A Fool for a Client

There are plenty of applications filed by people who just don’t understand trademark law. It’s really a shame when that happens.

But some people should know better.

In 2008, Paul R. Martin filed an application to register his trademark covering various legal services, including “trademark searching and clearance services.” Surely, here’s a guy who knows what he’s doing.

The trademark he sought to register: THE STARBUCKS LAWYER

That’s right. Mr. Martin applied to register a trademark that would infringe on one of the most famous and strongest brands in the world.

To people who understand trademark law, it’s no surprise that the examiner refused to register Mr. Martin’s “mark.”

Of the 239 applications filed since 2008 with Mr. Martin as attorney of record, only THREE have so far made it to registration. 172 are dead without ever reaching registration. The other 62 are alive, but one wonders for how long.[1] Presumably, his clients have paid over $65,000 in filing fees and who knows how much in legal fees.

Lots of the applications he filed died because the owner never ended up using the trademark. Many died because they never had a chance at registration. I know that clients don’t always listen to my advice: They choose to file when the chances of success are low or file an intent-to-use application prematurely. But, the fact that Mr. Martin attempted to register The Starbucks Lawyer for himself suggests that Mr. Martin’s track record isn’t entirely an accident.

[1] As of August 4, 2015, the live applications had this status:

  • 2 had received final refusals
  • 11 were subject to office actions or priority amendments
  • 29 were ITU applications awaiting statements of use, of which had already received 1 or more extensions.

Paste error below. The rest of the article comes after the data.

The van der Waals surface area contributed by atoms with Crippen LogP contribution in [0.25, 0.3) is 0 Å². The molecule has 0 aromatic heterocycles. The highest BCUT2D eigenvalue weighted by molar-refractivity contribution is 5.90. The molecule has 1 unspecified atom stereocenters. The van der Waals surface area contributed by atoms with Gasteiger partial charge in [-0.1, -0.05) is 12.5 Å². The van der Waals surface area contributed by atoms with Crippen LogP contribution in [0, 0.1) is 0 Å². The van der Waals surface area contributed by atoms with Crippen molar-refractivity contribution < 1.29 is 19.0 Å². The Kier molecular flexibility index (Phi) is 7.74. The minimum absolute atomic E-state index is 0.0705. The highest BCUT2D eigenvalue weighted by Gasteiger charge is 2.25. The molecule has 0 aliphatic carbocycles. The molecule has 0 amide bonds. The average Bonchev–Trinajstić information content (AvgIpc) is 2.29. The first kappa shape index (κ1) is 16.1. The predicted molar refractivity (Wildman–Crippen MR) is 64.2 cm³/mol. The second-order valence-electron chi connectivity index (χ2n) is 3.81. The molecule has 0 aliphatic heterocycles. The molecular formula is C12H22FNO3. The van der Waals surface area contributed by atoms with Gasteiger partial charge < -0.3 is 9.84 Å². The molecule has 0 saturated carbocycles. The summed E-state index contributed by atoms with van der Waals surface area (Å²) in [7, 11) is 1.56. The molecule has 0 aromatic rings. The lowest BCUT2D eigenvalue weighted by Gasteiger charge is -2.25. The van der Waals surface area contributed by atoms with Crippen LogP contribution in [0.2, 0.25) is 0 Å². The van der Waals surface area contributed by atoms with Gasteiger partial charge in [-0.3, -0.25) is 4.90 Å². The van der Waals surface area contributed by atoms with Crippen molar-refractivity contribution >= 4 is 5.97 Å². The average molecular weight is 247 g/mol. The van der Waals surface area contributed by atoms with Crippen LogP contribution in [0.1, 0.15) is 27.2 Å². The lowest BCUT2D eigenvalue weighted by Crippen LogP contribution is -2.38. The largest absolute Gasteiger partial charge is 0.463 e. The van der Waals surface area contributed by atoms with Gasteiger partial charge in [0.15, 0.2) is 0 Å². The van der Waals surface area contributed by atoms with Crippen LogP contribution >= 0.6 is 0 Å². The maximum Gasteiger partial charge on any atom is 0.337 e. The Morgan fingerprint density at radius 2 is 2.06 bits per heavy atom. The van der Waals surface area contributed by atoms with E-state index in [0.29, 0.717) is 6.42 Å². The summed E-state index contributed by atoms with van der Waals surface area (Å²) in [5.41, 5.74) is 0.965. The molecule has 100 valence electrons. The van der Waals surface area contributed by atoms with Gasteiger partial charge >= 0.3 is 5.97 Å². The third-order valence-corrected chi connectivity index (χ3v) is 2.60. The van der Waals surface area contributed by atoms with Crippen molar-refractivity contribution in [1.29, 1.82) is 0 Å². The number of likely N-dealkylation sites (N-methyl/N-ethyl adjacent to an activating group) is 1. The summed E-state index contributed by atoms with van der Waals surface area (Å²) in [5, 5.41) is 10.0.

• 6 are awaiting publication
  • 1 was revived and is awaiting action
  • 13 are awaiting being assigned to an examiner

The Sad Story of the Rainbow Princess

The Trademark Office deals patiently with its share of unusual applicants.

Certainly the most pitiable is Prema Jyothi Light. In 2001, Ms. Light filed two applications to register her “trademarks,” one of which includes 577 words. The other has slightly fewer words and ends with “WIZZLE-WOOS WOO-HOO-HA-HO-HOOS WOO-HOO-YOO-TOOS YOO-HOO-YOO-HOO-TOOS -YOO-HOO-TOOS.”

The applications were rejected on the ground that a long list of words strung together can’t function as a trademark. Really long strings can be trademarks sometimes: TWOALLBEEFPATTIESSPECIALSAUCELETTUCECHEESEPICKLESONIONSONASESAMESEEDBUN. But Ms. Light’s application really was just a list of characters she was going to include in a series of books.

Unsurprisingly, Ms. Light was unable to convince the examiner who first rejected her applications that she should be granted registrations. There followed a dozen more office actions, most of which were attempts by the many examiners who worked on these files to help Ms. Light understand what was being asked of her.

THIRTEEN years later, after days, weeks, and months of time spent by various examiners and judges, Ms. Light’s applications were dead.

Really, though, the applications were dead from the start. Ms. Light never had a chance. She could have saved herself quite a bit of money and time by asking someone first whether there was any chance of success.

Clearly, Ms. Light genuinely believed she was entitled to registrations. She spent over a decade and a small fortune trying to make it happen. It’s really a very sorrowful story.